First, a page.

In Chinese, PoPo means maternal grandmother.
PoPo was the first Chinese word that I learned to say, followed by Gung Gung, the word for maternal grandfather. My Gung Gung passed away two years before I was born. My third Chinese word was likely learned off of a menu.
My PoPo raised five children and adored nine grandchildren. She called us Precious Heart. It was a term of endearment that melt into a single world, preciousheart, three syllables that I've never heard used by anyone else.
Every time my brother or I had a major school event, my PoPo would take the train and visit. We'd pick her up from the train station for our graduations from elementary school and middle school, and my brother's high school graduation last June. She visited for the various theme days that my school held, Grandparent's day in the first grade, Greek styled Olympics in the fourth.
She was most proud of our academic achievements, and would reward our positive report cards with small amounts of money that she'd send to us in hong bao, lucky red envelopes. More often than bills, we would receive coin money, a silver Susan B. Anthony clinking against a golden Sacagawea, or several half dollars. For Christmas of 1999 the present from her that I was allowed to open (my parents dealt with envelopes- they were (rightly) afraid that I would tear enclosed checks apart in my wrapping paper frenzy) was a thin green state quarter book. After that, whenever I visited her, she would give freshly minted quarters to me so that I could fill the book.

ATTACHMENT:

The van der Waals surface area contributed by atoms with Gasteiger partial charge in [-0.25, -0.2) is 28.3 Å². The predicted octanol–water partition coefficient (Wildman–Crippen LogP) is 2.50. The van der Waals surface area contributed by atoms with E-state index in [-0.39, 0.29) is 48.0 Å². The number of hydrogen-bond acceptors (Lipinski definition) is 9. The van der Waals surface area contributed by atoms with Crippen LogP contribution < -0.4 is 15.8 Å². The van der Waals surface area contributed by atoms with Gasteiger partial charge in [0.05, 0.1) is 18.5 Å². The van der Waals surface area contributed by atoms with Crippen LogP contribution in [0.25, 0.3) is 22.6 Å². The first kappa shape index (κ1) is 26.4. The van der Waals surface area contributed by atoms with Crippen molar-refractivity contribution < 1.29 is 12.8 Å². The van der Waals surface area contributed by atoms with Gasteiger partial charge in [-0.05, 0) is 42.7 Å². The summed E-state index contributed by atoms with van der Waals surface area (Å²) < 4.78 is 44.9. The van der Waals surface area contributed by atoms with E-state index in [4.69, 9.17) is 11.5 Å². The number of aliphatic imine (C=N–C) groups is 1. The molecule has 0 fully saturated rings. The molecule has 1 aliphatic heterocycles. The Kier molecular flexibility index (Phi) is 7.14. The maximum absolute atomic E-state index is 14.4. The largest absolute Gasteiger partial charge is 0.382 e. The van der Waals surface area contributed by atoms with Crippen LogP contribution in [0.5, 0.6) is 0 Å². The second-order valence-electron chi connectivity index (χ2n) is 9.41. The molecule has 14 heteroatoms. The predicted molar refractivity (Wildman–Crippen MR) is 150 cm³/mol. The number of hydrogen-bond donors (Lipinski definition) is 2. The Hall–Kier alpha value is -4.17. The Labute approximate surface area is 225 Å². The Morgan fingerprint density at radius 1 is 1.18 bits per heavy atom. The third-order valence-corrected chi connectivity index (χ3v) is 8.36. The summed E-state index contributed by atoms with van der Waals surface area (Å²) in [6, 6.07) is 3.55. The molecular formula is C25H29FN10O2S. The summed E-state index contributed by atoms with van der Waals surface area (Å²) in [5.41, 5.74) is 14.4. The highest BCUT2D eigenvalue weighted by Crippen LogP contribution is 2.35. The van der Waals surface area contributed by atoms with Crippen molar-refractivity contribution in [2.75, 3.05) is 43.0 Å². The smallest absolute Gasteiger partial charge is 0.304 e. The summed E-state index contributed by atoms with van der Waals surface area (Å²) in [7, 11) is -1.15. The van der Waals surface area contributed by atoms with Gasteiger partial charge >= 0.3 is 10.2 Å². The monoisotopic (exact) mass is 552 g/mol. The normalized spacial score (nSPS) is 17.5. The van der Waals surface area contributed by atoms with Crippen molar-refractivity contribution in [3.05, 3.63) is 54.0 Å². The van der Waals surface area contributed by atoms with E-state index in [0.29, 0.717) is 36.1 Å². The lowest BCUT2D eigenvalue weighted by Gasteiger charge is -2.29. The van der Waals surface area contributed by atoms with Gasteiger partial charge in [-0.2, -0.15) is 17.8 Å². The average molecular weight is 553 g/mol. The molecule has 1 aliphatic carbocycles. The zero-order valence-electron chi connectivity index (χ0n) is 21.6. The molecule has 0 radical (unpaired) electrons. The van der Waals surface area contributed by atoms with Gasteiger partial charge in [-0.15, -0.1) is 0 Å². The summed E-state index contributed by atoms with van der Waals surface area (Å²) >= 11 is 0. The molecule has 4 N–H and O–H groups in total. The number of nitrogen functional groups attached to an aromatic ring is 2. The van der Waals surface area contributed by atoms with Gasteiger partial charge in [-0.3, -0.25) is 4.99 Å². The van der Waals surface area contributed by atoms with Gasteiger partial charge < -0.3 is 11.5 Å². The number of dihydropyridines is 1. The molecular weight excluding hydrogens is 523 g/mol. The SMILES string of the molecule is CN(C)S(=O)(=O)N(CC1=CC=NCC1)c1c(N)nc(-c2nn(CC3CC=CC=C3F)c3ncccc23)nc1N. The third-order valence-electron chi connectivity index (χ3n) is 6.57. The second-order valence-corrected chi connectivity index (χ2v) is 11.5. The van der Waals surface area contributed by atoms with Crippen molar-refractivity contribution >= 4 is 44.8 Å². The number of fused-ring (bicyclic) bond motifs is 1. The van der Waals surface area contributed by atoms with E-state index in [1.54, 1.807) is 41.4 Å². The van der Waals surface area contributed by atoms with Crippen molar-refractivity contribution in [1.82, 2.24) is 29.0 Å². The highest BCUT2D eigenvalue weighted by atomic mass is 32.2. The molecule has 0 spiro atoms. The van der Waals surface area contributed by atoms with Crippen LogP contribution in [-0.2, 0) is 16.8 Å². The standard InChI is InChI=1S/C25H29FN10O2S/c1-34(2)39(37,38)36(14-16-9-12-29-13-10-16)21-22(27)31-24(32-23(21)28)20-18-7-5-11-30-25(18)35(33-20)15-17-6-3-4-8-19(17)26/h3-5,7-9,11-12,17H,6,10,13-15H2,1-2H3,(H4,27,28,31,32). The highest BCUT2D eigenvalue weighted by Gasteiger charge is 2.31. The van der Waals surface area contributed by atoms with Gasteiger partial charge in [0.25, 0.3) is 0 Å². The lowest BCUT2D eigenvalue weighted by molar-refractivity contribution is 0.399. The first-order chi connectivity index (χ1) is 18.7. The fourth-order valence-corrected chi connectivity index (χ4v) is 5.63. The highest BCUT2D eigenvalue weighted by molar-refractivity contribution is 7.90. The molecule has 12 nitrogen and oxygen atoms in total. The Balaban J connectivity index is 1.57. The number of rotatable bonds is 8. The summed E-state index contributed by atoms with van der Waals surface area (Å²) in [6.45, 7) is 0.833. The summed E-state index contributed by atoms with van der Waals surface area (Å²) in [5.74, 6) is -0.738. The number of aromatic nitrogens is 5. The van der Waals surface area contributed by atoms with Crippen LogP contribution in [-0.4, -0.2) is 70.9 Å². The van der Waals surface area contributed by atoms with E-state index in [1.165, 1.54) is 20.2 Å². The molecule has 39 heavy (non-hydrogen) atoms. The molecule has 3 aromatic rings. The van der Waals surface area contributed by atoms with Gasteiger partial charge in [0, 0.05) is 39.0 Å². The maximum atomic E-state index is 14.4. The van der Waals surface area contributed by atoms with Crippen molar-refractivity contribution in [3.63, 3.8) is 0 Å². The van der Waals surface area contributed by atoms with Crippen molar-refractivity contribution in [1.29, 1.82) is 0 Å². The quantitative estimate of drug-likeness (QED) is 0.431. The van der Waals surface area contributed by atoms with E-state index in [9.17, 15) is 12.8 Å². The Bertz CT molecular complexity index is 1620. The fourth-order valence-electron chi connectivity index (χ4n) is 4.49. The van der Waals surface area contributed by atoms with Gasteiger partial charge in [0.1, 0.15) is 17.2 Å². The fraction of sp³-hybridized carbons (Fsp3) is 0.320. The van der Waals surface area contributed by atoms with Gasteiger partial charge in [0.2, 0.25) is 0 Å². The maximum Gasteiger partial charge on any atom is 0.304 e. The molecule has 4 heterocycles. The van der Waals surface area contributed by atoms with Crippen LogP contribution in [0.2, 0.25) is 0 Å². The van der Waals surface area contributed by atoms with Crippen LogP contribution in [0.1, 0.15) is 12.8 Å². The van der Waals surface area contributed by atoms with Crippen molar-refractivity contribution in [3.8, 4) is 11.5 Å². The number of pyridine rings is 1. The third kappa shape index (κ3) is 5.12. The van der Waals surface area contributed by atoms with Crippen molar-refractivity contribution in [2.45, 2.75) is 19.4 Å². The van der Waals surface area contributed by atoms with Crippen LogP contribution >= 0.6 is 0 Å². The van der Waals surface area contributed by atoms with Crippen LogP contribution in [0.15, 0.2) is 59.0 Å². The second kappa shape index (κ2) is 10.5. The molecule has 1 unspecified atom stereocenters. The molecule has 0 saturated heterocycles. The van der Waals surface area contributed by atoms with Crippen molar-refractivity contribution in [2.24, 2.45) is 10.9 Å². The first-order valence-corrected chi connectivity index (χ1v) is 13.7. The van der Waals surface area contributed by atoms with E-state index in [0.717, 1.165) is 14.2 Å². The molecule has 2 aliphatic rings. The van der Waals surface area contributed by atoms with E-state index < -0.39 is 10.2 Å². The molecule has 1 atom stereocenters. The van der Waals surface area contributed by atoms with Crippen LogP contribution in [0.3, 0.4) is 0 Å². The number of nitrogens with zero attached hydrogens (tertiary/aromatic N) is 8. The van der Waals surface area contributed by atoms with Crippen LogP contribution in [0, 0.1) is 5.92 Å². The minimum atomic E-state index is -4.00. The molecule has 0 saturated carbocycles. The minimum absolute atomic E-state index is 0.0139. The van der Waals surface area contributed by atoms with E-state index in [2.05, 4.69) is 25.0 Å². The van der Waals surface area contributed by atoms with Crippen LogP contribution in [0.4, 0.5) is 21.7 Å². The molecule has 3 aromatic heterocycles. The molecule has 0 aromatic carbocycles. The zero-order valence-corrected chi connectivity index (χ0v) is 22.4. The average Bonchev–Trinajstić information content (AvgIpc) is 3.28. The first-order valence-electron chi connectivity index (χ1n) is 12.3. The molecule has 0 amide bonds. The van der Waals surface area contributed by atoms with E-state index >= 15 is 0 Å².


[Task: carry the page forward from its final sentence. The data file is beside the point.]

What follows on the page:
In these last few months, she spoke less and less. We'd talk every couple of days, but never for very long because it would tire her out. Most vividly, I remember a conversation that we had in January while I was in New York. I had finished my day of work in Brooklyn, and called her as I often did while I was walking to the subway. Because our conversations were short, if I dialed her number when I was passing the Vietnamese restaurant, I would be puckering my lips in my loud and childish way to kiss her goodbye by the time I got to the entrance to the subway. We talked for longer that day, and I walked up and down the street next to the subway a couple of times while I told her about my job. It was a pleasant type of cold, and the snow was beginning to melt and dampen the sidewalk with the fresh concrete type of smell. I made some mentions about college visiting, and she told me how she knew that I was a smart girl, and that I would be happy wherever I went. Then she said how she was proud of me. Proud of all of us.
And I think that's when I knew. My PoPo had lived a long and happy life. And she was ready for whatever came next.
That was one of the last conversations that I had with my PoPo. I saw her two times after that and I got to hold her hand and say my goodbyes. I kissed her on both cheeks and told her that I loved her. I wish that there was more that I could say, more that I could have said, but I doubt that there are ever words to make saying goodbye any easier.
She's been telling my aunts about seeing a black bird outside of her window for the past couple of days. It's friendly, she told them, a nice type of bird. She said that it was coming to take her to heaven.
My PoPo passed away yesterday afternoon. Tell me if you see any black birds.